“I lost everything but my vest and my gun,” Rhode said in Lima (noting with a smile she has seen worse: her gun was stolen a few years ago, though it was later returned). This time, “we’re all frantically trying to piece it back together, somewhat. … At the end of the day, you just have to kinda roll with it.”

It would take more than theft to rattle Rhode, who remains one of her sport’s top athletes 23 years after her first Olympic gold medal at the Atlanta Games.

The continental skeet title she won at Pan Ams (new equipment in tow) built upon a string of strong results since the last Olympics, including a world silver medal in 2018. Earlier this year, she became the first woman to win four straight World Cups in shooting.

At the Tokyo Olympics, Rhode could do something unprecedented: win seven medals in as many consecutive Olympics.

Rhode remembered a lot from her first trip to the Games as a 17-year-old carrying a pager. She described the volume of the crowd chanting “U-S-A” at the Opening Ceremony and the hum of the audience watching her compete, “almost like they were helping us to pull the trigger each and every time.” She recalled the athlete bowling alley, where both the balls and shoes were adorned with an Olympic flame symbol.

After winning gold in double trap, Rhode went back to high school life in El Monte, Calif. She couldn’t have known then that five more Olympics would follow. That one day, she’d have an Olympic medal from every continent in which the Games have been contested. That at 40, she’d still be at the top of her sport.

“I don’t think you ever get over the Olympics,” she said. “I don’t think you ever get used to it. It really takes on a life of its own.”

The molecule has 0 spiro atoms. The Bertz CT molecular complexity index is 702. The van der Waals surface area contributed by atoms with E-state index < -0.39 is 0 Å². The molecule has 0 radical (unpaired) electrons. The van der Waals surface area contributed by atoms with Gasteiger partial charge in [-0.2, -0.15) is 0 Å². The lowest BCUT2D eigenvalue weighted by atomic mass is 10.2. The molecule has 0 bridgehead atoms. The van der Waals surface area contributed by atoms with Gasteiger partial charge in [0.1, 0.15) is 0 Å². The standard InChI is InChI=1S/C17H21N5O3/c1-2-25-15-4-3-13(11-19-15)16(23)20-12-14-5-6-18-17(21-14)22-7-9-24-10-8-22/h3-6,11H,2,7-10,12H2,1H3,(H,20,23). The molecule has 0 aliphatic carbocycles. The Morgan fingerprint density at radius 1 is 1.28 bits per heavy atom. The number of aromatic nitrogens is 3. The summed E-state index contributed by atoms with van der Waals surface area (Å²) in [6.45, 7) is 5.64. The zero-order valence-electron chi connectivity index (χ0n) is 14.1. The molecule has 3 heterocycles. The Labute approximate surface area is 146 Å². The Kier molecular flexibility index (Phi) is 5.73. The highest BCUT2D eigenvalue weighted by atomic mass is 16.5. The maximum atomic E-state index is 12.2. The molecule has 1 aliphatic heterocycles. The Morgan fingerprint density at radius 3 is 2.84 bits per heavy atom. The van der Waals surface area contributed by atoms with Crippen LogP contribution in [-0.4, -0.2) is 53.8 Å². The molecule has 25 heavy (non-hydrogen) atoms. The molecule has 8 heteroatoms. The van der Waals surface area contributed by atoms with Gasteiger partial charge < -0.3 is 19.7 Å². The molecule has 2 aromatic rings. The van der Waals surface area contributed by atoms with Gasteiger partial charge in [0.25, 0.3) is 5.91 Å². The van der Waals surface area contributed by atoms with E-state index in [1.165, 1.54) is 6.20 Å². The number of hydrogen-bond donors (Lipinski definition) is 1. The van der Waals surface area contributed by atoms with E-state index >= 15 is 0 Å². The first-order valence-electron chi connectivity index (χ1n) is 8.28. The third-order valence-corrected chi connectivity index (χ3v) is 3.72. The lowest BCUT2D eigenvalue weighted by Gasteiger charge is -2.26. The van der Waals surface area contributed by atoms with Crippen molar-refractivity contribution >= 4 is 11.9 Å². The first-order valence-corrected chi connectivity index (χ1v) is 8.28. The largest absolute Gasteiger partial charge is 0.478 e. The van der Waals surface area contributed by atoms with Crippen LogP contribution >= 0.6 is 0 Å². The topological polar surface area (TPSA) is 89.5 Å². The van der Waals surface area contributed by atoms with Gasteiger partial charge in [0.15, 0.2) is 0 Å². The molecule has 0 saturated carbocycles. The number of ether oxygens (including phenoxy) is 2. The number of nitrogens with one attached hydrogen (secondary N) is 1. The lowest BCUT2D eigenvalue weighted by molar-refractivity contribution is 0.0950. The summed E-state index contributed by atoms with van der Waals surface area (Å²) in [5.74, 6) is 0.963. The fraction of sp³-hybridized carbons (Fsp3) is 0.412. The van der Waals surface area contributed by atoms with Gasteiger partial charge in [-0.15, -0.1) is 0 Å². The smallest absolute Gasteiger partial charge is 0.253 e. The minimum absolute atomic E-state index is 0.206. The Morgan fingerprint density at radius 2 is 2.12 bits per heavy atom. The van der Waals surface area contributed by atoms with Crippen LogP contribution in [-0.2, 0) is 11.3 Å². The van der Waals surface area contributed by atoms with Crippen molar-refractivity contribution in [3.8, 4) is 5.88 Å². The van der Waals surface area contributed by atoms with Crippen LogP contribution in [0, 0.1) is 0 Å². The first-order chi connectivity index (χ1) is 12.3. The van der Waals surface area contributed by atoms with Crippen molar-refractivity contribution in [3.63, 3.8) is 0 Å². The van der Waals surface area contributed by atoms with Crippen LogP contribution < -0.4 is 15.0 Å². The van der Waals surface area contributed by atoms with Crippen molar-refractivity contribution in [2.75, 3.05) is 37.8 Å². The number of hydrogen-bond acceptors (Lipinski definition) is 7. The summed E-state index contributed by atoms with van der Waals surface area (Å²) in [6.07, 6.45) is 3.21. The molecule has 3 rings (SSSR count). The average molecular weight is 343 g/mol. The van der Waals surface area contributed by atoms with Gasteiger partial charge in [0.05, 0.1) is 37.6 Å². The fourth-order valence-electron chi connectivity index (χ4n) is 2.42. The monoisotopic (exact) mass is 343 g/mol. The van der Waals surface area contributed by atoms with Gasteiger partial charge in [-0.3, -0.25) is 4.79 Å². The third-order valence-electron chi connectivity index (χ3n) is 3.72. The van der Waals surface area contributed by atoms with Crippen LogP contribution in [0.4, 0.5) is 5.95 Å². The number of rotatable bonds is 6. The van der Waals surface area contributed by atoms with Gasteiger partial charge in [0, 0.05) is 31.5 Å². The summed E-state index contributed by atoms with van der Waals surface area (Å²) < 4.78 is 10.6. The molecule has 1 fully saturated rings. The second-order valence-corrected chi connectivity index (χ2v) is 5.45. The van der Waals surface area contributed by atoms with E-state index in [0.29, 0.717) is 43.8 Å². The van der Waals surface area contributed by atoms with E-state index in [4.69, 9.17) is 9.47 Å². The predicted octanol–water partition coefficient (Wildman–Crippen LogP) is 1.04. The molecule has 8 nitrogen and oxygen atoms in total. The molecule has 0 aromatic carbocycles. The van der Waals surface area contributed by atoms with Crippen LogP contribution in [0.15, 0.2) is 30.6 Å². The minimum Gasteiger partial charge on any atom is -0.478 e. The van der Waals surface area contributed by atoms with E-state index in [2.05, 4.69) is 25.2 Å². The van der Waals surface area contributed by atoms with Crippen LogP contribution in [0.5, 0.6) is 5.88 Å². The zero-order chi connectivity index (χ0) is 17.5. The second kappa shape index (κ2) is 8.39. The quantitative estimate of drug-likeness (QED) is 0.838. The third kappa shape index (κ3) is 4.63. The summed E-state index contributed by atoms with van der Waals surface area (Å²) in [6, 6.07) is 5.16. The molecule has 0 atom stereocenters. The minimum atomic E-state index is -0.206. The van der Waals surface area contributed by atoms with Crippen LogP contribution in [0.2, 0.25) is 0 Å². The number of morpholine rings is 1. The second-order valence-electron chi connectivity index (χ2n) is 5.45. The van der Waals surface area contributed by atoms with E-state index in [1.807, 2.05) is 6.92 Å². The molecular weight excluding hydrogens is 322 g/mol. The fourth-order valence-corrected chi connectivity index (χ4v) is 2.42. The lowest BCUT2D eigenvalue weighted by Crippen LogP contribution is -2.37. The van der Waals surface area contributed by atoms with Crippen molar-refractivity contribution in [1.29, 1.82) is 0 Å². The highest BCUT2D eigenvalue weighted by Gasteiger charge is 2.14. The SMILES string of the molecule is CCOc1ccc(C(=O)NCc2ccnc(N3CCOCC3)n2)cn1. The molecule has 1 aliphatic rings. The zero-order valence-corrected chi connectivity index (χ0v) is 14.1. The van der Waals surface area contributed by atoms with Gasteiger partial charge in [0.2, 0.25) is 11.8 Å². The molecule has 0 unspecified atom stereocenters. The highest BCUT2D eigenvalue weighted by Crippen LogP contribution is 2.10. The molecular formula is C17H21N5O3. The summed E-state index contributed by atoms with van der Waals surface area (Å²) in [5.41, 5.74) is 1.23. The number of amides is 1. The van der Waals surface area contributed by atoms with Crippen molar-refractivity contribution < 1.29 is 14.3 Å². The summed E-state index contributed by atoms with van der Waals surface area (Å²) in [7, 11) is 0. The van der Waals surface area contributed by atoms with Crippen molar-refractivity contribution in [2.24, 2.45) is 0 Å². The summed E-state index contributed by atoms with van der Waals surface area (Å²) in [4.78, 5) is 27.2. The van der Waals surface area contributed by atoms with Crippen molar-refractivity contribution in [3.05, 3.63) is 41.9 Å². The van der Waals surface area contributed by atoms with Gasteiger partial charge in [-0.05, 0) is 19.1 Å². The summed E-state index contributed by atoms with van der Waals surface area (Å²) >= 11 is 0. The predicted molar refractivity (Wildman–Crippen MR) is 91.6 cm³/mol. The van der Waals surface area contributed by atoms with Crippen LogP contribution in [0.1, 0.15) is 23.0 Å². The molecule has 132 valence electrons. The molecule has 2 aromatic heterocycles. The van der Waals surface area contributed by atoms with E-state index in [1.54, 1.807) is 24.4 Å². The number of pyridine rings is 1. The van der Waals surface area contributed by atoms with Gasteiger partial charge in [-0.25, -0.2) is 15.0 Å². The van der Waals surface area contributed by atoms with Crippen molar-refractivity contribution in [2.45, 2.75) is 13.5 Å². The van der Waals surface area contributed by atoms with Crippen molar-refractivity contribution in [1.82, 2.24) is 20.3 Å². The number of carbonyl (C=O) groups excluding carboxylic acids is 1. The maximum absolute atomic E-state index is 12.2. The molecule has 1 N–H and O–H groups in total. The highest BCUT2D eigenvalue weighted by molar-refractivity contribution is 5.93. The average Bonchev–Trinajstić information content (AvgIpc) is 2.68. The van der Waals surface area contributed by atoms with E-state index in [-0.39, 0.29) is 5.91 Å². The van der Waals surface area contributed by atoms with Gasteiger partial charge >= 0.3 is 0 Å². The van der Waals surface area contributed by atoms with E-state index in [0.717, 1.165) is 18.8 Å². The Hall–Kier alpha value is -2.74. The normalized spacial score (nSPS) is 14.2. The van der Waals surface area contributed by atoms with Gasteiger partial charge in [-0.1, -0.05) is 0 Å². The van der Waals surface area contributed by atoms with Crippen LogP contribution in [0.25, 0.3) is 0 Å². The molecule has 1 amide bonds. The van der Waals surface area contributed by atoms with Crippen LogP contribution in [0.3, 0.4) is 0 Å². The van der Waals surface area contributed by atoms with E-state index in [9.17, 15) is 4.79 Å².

Rhode has been a constant in a sport that continues to evolve and change, and noted the technological advances that pushed it forward in the last several years: “you are seeing a lot more on the technical side of the stocks, more of these specialized grips,” she said, and “more people going with multiple lenses.”

Her competitors changed, too. Rhode described younger teammates showing her how to take a live photo and set up an Instagram account. “I’m kind of archaic in that sense,” she said with a laugh.

Her competitive spirit remains unchanged. While Tokyo would mark a milestone, Rhode has no plans of slowing down.

“I think I still have a few more in me,” she said, noting she’d like to compete in front of a home crowd again when the Olympics return to Los Angeles in 2028. “I definitely don’t see a need to stop. … Some of the shooters tend to be a lot older than most of the other Olympians because we have no shelf life. That’s the great thing about us.”

Rhode competed at the London Olympics not knowing she was pregnant with son Carter.

What followed was what she described as a difficult pregnancy and recovery. Her bones separated during the pregnancy, and she had her gall bladder removed after the birth.

The complications affected her ability to walk and complete endurance-related activities, which she continues to face. These days, Rhode said she still can’t run a mile, but in preparation for Tokyo, she is working with a physical therapist and nutritionist.

After Pan Ams, Rhode planned to add more strength training. “At the end of the day, I’m slowly but surely making small strides to get back to where I’m at,” she said.

Carter, now 6, speaks three languages and sometimes helps Rhode during practice, pulling for her before she shoots and collecting shells. He was on hand when Rhode earned a bronze medal at the Rio Olympics, but he isn’t overly impressed (yet) by his mom’s long list of accomplishments.

“I don’t think he grasps the whole picture of what it is that I’m doing,” she said. “I think that’ll come a little bit later.”

She stores Olympic mementos at her parents’ home, a collection of bags from each Games stuffed with clothing, pins and other paraphernalia, and vacuum-sealed.

“My family is running out of room with all the bags,” she said, noting she isn’t sure when she’ll open them up and go through what’s inside.

Maybe after she collects a few more.

“To have had that opportunity so many times is amazing,” she said of her Olympic career so far. “I feel very, very fortunate.”

MORE: Georgian shooter qualifies for 9th Olympics

OlympicTalk is on Apple News. Favorite us!